The plaintiffs suggest in court filings that PACER fees should be virtually eliminated.

“Our technical experts estimate that the technology now exists to reduce the cost of retrieving a document from PACER — including the cost of data storage with a secure service used by many federal agencies — to only $0.0000006 per page,” they wrote in a brief. “This means that the fees actually collected by PACER could cover the costs associated with ‘215,271,893,258,900 requests, or approximately 1,825 pages per day for every person in the United States.’”

The government argued in its brief, however, that PACER fees were being correctly used.

PACER raises $145 million a year

Fix the Court estimated that PACER fees have raised $145 million a year for the federal court system. The judiciary’s total annual budget is more than $7 billion, according to court filings.

The plaintiffs note that PACER rates and collected fees have been rising, even though the cost of storing data has plummeted. In 2010, the fees collected totaled $102.5 million, according to court filings.

The Administrative Office of the Courts has notified Congress it expects to raise $142 million in PACER fees this year.

In anticipation that the appeals court would uphold the lower court ruling, the judiciary estimated it would need $30 million appropriated to cover the expenses that PACER fees would no longer fund. That would suggest that PACER fees should be reduced by at least 21 percent.

That would also suggest the courts may be required to refund about 21 percent of the funds it raised from PACER fees over the past 10 years, not including any interest.

However, the 21 percent difference could be higher, depending how the courts rule regarding how much of CM/ECF expenditures should be funded by PACER fees.

The appellate court decision sent the case back to the trial court to sort through issues, including funding for CM/ECF.

A spokesman for the Administrative Office of the Courts could not provide an estimate of how much it costs to fund CM/ECF.

PACER dates to dial-up system in 1988

PACER was created as an experimental, dial-up system in 1988. The following year, the program was extended as a pilot to several bankruptcy and district courts.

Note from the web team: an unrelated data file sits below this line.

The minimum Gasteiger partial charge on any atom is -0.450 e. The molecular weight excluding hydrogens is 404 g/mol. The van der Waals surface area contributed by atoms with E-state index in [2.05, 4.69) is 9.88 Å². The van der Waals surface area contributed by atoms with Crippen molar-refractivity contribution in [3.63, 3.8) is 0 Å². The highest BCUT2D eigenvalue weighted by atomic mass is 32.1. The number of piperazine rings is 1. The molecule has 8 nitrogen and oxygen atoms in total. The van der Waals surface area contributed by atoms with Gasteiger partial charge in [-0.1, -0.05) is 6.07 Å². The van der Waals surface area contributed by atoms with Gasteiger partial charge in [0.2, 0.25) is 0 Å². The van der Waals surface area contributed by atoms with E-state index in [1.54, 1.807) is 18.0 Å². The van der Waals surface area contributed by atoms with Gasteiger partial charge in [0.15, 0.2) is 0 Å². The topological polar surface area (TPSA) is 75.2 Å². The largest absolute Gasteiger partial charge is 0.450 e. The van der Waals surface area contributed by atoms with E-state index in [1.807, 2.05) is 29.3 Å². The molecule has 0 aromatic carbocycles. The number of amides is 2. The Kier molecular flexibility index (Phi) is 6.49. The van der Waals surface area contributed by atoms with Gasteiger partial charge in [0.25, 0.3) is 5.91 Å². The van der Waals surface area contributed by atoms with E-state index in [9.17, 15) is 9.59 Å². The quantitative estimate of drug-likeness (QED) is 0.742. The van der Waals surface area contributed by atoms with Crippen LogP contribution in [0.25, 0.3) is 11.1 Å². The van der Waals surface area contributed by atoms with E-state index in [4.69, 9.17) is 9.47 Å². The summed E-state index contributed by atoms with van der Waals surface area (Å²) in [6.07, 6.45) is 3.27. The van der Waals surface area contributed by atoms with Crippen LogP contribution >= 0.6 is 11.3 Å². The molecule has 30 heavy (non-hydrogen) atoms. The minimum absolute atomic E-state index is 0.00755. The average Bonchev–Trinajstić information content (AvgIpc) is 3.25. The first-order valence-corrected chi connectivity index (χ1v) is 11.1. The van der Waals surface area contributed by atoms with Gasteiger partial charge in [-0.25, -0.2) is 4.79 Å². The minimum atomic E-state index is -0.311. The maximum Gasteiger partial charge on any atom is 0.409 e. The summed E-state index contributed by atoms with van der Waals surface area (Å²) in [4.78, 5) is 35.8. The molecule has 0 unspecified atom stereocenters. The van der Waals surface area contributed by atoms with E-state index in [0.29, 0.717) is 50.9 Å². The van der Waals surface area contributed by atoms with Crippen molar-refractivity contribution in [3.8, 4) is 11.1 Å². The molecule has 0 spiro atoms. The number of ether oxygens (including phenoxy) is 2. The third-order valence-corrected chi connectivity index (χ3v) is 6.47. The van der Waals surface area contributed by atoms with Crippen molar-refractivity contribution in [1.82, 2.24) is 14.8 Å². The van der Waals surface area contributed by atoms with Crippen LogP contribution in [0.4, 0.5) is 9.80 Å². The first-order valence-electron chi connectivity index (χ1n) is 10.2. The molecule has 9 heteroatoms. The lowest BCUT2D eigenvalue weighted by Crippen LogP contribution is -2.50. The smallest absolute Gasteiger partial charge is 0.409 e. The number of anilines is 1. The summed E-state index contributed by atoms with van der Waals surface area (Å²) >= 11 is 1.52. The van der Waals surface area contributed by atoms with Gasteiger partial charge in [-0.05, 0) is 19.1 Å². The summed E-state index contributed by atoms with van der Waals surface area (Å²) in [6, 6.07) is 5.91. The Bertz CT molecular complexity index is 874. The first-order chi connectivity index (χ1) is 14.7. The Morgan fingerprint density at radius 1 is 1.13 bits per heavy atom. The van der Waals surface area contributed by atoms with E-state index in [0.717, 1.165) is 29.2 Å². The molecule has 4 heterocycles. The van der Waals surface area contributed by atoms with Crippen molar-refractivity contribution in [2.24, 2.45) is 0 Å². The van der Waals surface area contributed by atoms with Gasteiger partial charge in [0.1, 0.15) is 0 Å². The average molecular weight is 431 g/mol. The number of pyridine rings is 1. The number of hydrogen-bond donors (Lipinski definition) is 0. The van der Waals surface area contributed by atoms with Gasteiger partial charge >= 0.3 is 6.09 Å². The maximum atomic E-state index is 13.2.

In 1990, the fee was $1 per minute to use the system. That was reduced in 1995 to $0.75 per minute.

In 1998, the system adopted a web interface and began charging 7 cents a page. That increased to 8 cents in 2004 and 10 cents a page in 2012.

State courts have different online records systems

Although the federal online records system is criticized as expensive and clunky, it is an improvement over most state courts, which do not have online records access.

Online access to court documents in most states is “limited or nonexistent,” according to William E. Raftery, an analyst at the National Center for State Courts. While many provide access to court dockets, that is not the case for the documents filed with the courts, Raftery said.

Those states that do provide access vary, according to Raftery, who gave the example of Florida, where online access to court dockets and documents is provided for free.

But even within states, the access will differ. While the federal PACER system is controlled by the judicial branch, in many states, court documents are controlled by individually elected court clerks, Raftery noted.

In Florida, court clerks across the state agreed, by and large, to use the same system to provide documents. But that’s not the case everywhere.

In Virginia, for example, Raftery said, two county courts provide online access to court documents, while the rest provide access only to dockets.

“Florida is light years ahead of many other states,” Raftery said. In New York, courts at one level offer free online access to court documents, while other levels do not.

In California, some counties do not provide online access to court records or dockets. Others provide dockets, but no documents. While still others provide both dockets and documents.

Maine, he said, is in the process of working on an online system, but that’s six months to a year away.

In the federal PACER lawsuit, $120,000 in the PACER funds was used to study whether PACER could be used in Mississippi state courts. The appellate court ruled that was not a legally permitted use of the funds.

Contact Elaine Silvestrini at Follow her on Twitter at @WriterElaineS.